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The relegation ( Latin relegatio "reference", "exclusion") was originally the mildest form of banishment in the Roman Empire ( relegatio ) and later referred to the exclusion from a higher educational institution such as a university or a grammar school .


Relegation used to be the strictest disciplinary measure of a university in the context of its academic disciplinary authority against its students or lecturers . It could either be pronounced for a specific time or forever ( relegatio in perpetuum ). There was also the relegation for dishonor ( relegatio cum infamia ), which was intended for students who were guilty of dishonorable acts. For the students, relegation meant exclusion from university studies . Lecturers or professors could also be relegated. They no longer exist in modern German higher education law , but compulsory de-registration is comparable . Important personalities such as B. Heinrich Heine or Milan Machovec were affected. Even Theodor Lessing was threatened with relegation several times because he rebelled against the authoritarian structures of the school system.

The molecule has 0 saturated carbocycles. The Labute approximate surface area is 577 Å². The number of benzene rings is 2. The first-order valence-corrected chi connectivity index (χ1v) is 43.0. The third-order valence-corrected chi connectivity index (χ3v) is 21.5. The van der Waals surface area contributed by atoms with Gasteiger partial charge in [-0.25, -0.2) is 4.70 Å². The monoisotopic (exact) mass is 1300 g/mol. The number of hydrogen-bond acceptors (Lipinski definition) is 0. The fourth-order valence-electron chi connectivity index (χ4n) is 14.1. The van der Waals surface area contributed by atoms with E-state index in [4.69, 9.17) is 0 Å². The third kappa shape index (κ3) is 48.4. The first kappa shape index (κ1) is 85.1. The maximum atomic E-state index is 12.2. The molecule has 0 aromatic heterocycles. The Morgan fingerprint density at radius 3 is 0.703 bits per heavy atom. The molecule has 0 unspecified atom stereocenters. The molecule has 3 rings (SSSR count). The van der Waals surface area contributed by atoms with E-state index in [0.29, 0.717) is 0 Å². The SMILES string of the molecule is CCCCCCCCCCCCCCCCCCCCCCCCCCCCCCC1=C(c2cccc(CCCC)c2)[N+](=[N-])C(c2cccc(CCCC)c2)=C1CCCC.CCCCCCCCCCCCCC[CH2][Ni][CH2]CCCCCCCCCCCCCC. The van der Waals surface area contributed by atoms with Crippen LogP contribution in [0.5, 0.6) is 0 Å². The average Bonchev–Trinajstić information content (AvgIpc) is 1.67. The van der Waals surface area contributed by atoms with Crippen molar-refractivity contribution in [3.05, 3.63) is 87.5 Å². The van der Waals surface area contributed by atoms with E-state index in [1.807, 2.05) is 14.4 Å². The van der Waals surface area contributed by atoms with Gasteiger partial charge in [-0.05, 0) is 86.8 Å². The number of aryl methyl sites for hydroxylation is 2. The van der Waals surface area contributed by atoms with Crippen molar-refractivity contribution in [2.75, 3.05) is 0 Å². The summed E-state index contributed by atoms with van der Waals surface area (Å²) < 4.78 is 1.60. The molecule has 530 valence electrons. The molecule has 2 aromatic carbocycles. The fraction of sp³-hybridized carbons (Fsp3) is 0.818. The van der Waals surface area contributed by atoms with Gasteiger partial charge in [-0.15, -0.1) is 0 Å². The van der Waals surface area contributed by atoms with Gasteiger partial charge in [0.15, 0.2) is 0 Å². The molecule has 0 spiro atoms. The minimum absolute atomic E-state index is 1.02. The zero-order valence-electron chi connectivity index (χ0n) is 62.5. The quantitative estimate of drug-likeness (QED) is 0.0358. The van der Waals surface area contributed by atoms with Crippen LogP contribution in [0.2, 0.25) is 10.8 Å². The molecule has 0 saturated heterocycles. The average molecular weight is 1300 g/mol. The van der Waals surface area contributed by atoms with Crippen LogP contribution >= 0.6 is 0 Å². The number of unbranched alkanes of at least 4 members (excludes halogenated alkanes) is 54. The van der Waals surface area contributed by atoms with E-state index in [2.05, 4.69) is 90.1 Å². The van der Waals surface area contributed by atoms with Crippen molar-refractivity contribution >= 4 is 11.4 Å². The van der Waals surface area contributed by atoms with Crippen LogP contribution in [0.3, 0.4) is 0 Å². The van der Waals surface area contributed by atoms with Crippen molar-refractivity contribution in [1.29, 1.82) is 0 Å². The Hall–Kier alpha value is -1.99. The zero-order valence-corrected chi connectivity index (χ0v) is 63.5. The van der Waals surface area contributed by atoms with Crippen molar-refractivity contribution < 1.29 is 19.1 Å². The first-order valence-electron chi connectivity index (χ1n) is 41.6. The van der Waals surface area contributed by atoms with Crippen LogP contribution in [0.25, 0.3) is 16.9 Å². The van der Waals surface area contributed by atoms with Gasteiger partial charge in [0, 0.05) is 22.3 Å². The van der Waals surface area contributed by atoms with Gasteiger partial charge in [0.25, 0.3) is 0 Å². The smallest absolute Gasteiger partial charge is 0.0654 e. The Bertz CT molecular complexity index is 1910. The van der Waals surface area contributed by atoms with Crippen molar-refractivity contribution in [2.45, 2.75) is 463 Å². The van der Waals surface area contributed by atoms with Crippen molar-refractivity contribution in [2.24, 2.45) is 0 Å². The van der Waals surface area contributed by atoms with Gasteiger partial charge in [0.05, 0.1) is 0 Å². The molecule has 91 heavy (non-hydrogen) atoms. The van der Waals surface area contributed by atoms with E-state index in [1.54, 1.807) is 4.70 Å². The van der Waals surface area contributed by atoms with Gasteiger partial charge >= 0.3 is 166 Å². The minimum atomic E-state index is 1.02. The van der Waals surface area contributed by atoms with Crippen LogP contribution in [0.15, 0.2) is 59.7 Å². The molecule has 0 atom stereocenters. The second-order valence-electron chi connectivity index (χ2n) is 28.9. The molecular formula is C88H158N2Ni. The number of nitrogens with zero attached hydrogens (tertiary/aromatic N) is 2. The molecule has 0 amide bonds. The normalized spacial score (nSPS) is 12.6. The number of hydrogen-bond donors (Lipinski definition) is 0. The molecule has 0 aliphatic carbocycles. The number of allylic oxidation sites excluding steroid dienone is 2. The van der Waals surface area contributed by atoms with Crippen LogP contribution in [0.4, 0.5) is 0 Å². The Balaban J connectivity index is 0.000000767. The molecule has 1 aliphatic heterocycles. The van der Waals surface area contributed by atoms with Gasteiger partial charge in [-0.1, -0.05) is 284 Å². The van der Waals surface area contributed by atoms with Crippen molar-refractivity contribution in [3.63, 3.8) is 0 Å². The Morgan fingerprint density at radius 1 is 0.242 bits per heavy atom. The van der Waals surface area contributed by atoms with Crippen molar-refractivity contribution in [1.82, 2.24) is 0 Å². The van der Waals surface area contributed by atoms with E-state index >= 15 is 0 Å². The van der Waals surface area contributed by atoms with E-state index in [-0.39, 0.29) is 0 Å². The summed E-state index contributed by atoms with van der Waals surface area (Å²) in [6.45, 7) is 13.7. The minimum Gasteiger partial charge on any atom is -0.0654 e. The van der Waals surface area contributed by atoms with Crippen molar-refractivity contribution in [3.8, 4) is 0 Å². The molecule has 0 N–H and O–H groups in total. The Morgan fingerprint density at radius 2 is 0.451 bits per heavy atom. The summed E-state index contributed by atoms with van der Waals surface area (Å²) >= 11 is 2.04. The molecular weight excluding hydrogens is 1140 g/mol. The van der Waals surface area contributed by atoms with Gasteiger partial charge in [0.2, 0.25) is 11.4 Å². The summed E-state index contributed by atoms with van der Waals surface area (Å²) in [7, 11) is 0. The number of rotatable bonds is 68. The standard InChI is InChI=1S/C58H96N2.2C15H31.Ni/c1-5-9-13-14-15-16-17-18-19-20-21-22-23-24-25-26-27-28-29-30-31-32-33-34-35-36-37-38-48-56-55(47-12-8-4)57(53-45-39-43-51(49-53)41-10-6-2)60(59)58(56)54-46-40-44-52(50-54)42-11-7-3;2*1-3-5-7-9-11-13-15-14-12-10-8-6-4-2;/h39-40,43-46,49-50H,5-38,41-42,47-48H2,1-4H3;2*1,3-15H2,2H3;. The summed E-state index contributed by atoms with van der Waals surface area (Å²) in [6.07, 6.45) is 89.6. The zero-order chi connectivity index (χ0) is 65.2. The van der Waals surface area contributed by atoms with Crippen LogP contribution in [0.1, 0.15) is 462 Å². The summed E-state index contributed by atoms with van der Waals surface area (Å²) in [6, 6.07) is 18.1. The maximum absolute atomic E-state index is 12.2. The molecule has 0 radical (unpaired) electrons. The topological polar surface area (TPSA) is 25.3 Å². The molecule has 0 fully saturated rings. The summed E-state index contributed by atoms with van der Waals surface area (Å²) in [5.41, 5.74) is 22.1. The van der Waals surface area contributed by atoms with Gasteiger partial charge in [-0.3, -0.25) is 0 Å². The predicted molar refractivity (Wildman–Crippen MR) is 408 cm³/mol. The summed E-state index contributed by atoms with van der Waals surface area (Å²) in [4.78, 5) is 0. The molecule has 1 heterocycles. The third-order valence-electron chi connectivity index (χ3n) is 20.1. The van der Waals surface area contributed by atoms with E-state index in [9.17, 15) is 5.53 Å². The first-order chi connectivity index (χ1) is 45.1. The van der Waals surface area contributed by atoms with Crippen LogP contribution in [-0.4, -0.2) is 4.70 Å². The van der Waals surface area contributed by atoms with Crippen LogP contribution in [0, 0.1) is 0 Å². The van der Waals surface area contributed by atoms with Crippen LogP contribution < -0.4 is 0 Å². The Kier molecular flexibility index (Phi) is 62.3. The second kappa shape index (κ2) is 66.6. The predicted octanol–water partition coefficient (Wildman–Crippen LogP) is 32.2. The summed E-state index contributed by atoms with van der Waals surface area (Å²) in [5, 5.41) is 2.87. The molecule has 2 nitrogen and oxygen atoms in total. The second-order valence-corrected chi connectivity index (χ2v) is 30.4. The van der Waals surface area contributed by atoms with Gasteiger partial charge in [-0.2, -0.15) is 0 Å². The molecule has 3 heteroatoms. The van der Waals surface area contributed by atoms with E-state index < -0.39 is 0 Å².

• Wigand's Conversations Lexicon. Eleventh volume. Leipzig 1850, p. 522.

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Wiktionary: Relegation  - explanations of meanings, word origins, synonyms, translations